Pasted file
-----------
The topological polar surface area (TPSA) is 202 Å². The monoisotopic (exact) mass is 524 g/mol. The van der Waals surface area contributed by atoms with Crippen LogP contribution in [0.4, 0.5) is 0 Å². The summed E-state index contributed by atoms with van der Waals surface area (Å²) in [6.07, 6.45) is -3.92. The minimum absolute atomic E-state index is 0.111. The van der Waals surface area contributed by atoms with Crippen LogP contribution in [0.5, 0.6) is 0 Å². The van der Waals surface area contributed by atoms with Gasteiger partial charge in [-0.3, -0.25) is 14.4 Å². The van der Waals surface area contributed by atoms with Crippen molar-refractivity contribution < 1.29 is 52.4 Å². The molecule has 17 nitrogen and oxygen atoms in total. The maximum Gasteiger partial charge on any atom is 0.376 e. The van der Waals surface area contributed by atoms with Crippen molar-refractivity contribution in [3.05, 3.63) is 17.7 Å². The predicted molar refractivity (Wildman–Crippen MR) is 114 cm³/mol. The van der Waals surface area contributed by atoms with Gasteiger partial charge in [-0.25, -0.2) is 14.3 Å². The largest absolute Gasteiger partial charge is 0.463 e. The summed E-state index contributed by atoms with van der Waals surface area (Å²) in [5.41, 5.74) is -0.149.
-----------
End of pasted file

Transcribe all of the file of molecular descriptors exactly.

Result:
The topological polar surface area (TPSA) is 202 Å². The monoisotopic (exact) mass is 524 g/mol. The van der Waals surface area contributed by atoms with Crippen LogP contribution in [0.4, 0.5) is 0 Å². The summed E-state index contributed by atoms with van der Waals surface area (Å²) in [6.07, 6.45) is -3.92. The minimum absolute atomic E-state index is 0.111. The van der Waals surface area contributed by atoms with Crippen LogP contribution in [0.5, 0.6) is 0 Å². The van der Waals surface area contributed by atoms with Gasteiger partial charge in [-0.3, -0.25) is 14.4 Å². The van der Waals surface area contributed by atoms with Crippen molar-refractivity contribution < 1.29 is 52.4 Å². The molecule has 17 nitrogen and oxygen atoms in total. The maximum Gasteiger partial charge on any atom is 0.376 e. The van der Waals surface area contributed by atoms with Crippen molar-refractivity contribution in [3.05, 3.63) is 17.7 Å². The predicted molar refractivity (Wildman–Crippen MR) is 114 cm³/mol. The van der Waals surface area contributed by atoms with Gasteiger partial charge in [-0.25, -0.2) is 14.3 Å². The largest absolute Gasteiger partial charge is 0.463 e. The summed E-state index contributed by atoms with van der Waals surface area (Å²) in [5.41, 5.74) is -0.149.